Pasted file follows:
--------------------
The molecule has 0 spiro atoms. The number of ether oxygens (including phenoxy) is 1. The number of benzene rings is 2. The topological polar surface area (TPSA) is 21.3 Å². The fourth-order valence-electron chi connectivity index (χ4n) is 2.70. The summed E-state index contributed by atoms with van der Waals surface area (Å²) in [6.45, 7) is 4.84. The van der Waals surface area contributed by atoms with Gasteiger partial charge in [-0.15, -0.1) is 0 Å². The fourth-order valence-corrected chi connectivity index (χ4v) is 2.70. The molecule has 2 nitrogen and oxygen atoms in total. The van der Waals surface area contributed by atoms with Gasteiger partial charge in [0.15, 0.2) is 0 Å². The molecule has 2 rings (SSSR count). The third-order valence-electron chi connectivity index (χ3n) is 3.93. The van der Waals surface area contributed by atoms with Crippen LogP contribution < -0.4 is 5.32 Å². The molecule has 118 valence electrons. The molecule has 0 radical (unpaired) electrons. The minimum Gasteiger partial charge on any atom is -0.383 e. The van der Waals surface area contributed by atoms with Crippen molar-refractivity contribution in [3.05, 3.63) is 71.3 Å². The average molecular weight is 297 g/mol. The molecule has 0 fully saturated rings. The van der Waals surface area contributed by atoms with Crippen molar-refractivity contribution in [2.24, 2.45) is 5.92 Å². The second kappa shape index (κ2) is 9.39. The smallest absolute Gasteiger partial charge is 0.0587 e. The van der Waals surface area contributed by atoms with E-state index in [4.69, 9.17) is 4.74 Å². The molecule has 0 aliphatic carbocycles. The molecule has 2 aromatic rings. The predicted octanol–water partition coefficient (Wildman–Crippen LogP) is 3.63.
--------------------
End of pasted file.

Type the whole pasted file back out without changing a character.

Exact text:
The molecule has 0 spiro atoms. The number of ether oxygens (including phenoxy) is 1. The number of benzene rings is 2. The topological polar surface area (TPSA) is 21.3 Å². The fourth-order valence-electron chi connectivity index (χ4n) is 2.70. The summed E-state index contributed by atoms with van der Waals surface area (Å²) in [6.45, 7) is 4.84. The van der Waals surface area contributed by atoms with Gasteiger partial charge in [-0.15, -0.1) is 0 Å². The fourth-order valence-corrected chi connectivity index (χ4v) is 2.70. The molecule has 2 nitrogen and oxygen atoms in total. The van der Waals surface area contributed by atoms with Gasteiger partial charge in [0.15, 0.2) is 0 Å². The molecule has 2 rings (SSSR count). The third-order valence-electron chi connectivity index (χ3n) is 3.93. The van der Waals surface area contributed by atoms with Crippen LogP contribution < -0.4 is 5.32 Å². The molecule has 118 valence electrons. The molecule has 0 radical (unpaired) electrons. The minimum Gasteiger partial charge on any atom is -0.383 e. The van der Waals surface area contributed by atoms with Crippen molar-refractivity contribution in [3.05, 3.63) is 71.3 Å². The average molecular weight is 297 g/mol. The molecule has 0 fully saturated rings. The van der Waals surface area contributed by atoms with Crippen molar-refractivity contribution in [2.24, 2.45) is 5.92 Å². The second kappa shape index (κ2) is 9.39. The smallest absolute Gasteiger partial charge is 0.0587 e. The van der Waals surface area contributed by atoms with E-state index in [4.69, 9.17) is 4.74 Å². The molecule has 0 aliphatic carbocycles. The molecule has 2 aromatic rings. The predicted octanol–water partition coefficient (Wildman–Crippen LogP) is 3.63.